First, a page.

(For more on Fayyad, please see: As Fayyad says Next Year in Jerusalem, Hamas says put Fayyad on trial.)

The Palestinian finance ministry is expected to be headed by Nabil Qassis, a former president of Birzeit University and currently the head of the Yasser Arafat Foundation.


Palestinian Chief Negotiator Saeb Erekat – perhaps the best known Palestinian spokesman in the world, with his regular appearances on international news channels – suffered a mild heart attack yesterday. Erekat, 57, was taken to a hospital in Ramallah where he underwent a catheterization and will remain under observation for about three days. His condition is said to stable.



Muhammad Hamida, 10, has been praised in the Tunisian media and by Hamas for his “bravery” after he refused to compete in a chess match against an Israeli child at the World School Chess Championship, which is currently taking place in Romania.

In several respects, Tunisia, touted as having the most promising future in the Arab world as a result of the so-called Arab Spring, has become less liberal since the president was overthrown last year.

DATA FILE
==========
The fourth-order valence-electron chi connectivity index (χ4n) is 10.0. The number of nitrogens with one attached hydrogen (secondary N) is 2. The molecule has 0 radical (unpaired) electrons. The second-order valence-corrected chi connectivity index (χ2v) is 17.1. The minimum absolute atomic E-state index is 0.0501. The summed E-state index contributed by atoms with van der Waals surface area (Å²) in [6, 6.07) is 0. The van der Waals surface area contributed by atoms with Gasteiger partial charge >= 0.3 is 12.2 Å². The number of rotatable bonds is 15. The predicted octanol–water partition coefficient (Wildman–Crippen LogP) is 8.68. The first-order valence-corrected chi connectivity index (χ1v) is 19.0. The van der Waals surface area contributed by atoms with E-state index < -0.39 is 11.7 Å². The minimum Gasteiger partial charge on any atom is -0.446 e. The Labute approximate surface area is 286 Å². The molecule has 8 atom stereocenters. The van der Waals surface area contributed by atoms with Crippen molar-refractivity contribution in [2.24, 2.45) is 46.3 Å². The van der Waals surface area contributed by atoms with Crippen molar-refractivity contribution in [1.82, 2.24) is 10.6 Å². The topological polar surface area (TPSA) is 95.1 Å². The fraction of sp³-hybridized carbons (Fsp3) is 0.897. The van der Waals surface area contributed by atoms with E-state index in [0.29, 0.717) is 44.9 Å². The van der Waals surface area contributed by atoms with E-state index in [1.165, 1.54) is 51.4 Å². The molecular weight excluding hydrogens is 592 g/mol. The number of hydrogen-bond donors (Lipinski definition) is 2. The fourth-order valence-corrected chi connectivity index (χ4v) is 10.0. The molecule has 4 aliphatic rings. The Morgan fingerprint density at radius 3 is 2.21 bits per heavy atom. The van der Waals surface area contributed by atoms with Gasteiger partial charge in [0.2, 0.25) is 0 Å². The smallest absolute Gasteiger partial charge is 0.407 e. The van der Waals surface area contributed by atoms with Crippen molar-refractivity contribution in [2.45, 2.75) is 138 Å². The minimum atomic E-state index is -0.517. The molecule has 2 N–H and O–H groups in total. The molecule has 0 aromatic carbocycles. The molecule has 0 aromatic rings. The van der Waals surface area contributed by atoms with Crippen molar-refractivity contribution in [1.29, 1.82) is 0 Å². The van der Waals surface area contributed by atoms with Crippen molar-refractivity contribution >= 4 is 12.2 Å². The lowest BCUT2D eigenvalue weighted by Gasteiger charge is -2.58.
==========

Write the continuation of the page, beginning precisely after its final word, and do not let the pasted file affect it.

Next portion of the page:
In a rare move, a foreign ambassador – Israel’s Michael Oren – spoke at one of America’s most prominent gay and lesbian events, the Equality Forum in Philadelphia on Saturday.

“Israel’s LBGT community is part of the country’s diverse and thriving social fabric,” Oren said. “Together, we are soldiers, professors, legislators, judges, factory workers, members of the medical professions, and teachers. Together, we are not gays, heterosexuals, bisexuals, or trans-genders, but proud Israelis.”

Several Palestinian gay rights organizations, suffering severe persecution in the Palestinian Authority, have recently registered and set up offices in Israel.